The Home-Buying Process

An Introduction

Maybe you are tired of renting. Maybe you’ve had a baby or two and are outgrowing your current home. Or possibly you have just started a new job in a new town. No matter the reason, you are considering buying a new home.

Buying a new home is both exciting and scary. Even if you’ve bought one before, a home is the single largest purchase most people will ever make. Thus, the decision should be made with careful consideration. It’s easy to let emotion rule in a house hunt, but because of the amount of money and time involved it is important to make the decisions with the head and not the heart.

Also, remember that you are not alone in this process. A real estate agent is not just a person with access to the MLS database. A good agent knows the area and can help you find what you need in your price range. She can also guide you through every step of the process, from deciding between a pre-owned home or a newly built one, to making the offer, and negotiating after the inspection.

The home buying process can be intimidating, but with the right preparation you can confidently buy a new home to live in for years to come.

What’s in an Offer?

Now that you have found a home you wish to purchase, the next step is to make an offer. The real estate agent will have a printed form that will list all the legal talk, leaving blanks for the pertinent information. As with any legal document, be sure you understand this document before signing.

The primary item in an offer is the price you are proposing. This price is often a negotiating tool, setting the stage for a give-and-take that will eventually lead to final sales price. The price the buyer offers will depend on many factors: the market conditions, what comparable properties in the neighborhood have sold for, the condition of the home and your budget. Your realtor is an invaluable guide during this process.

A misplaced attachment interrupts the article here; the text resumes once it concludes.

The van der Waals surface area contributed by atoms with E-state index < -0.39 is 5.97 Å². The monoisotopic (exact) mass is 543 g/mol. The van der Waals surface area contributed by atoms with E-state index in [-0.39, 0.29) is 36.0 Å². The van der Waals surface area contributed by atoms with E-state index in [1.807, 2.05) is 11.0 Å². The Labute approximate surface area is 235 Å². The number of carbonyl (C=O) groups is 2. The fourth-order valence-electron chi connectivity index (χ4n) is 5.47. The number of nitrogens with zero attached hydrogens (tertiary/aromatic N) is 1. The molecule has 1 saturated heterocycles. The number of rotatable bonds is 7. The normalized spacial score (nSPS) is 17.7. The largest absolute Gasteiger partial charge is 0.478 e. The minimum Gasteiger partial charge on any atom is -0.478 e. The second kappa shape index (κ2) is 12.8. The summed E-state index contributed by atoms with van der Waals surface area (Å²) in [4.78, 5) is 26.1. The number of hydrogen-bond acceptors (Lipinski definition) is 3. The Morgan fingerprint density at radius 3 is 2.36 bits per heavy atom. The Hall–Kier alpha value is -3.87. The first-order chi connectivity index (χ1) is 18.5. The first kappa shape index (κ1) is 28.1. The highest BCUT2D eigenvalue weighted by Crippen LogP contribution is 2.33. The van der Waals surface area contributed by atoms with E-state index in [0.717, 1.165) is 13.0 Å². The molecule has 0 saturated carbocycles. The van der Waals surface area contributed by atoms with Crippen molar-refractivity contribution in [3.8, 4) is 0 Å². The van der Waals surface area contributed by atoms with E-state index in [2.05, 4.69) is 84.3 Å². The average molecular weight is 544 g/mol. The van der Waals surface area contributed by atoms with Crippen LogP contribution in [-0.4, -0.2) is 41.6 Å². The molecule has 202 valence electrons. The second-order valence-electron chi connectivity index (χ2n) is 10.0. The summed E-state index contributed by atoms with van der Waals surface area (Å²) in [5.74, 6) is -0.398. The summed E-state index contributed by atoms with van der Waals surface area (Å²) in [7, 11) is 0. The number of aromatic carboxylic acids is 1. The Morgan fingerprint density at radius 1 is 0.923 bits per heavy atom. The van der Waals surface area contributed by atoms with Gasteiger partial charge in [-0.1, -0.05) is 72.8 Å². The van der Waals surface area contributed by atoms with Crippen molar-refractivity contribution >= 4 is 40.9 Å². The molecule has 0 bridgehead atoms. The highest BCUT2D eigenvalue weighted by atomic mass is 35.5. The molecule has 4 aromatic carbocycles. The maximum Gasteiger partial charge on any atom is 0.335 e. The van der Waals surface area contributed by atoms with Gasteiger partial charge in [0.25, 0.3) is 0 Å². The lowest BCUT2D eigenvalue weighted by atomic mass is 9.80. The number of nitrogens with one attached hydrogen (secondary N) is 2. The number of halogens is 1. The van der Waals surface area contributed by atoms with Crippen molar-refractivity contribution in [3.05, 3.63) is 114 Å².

The buyer must also list in the offer any concessions he wants the seller to include. For instance, will the seller be asked to cover any of the closing costs? Also will certain items, like appliances, be included in the price.

There are also stipulations on the sale put into an offer. The sale can be contingent on an inspection of the property, the mortgage approval of the buyer, or the sale of a buyer’s other home. Also an offer states how soon the closing will take place after an offer is accepted.

Finally an offer will limit the time a seller has to respond to the offer. The offer is no longer binding on the buyer after that period of time end

Earnest Money

Once the seller accepts an offer, the buyer and seller are under contract. This means that the two parties are in a legally binding agreement. The next step for the buyer is to pay earnest money.

Earnest money is a portion or percentage of the sales price that is held by a third party in escrow until closing. Earnest money is given to show the full faith of the buyer, that he is “in earnest” in his desire to purchase the property. Thus the seller is obligated to take the house off the market and not accept any other offers. The third party who holds the earnest money varies by state. In some states, it is the title company or settlement company. In other states, the real estate broker holds it.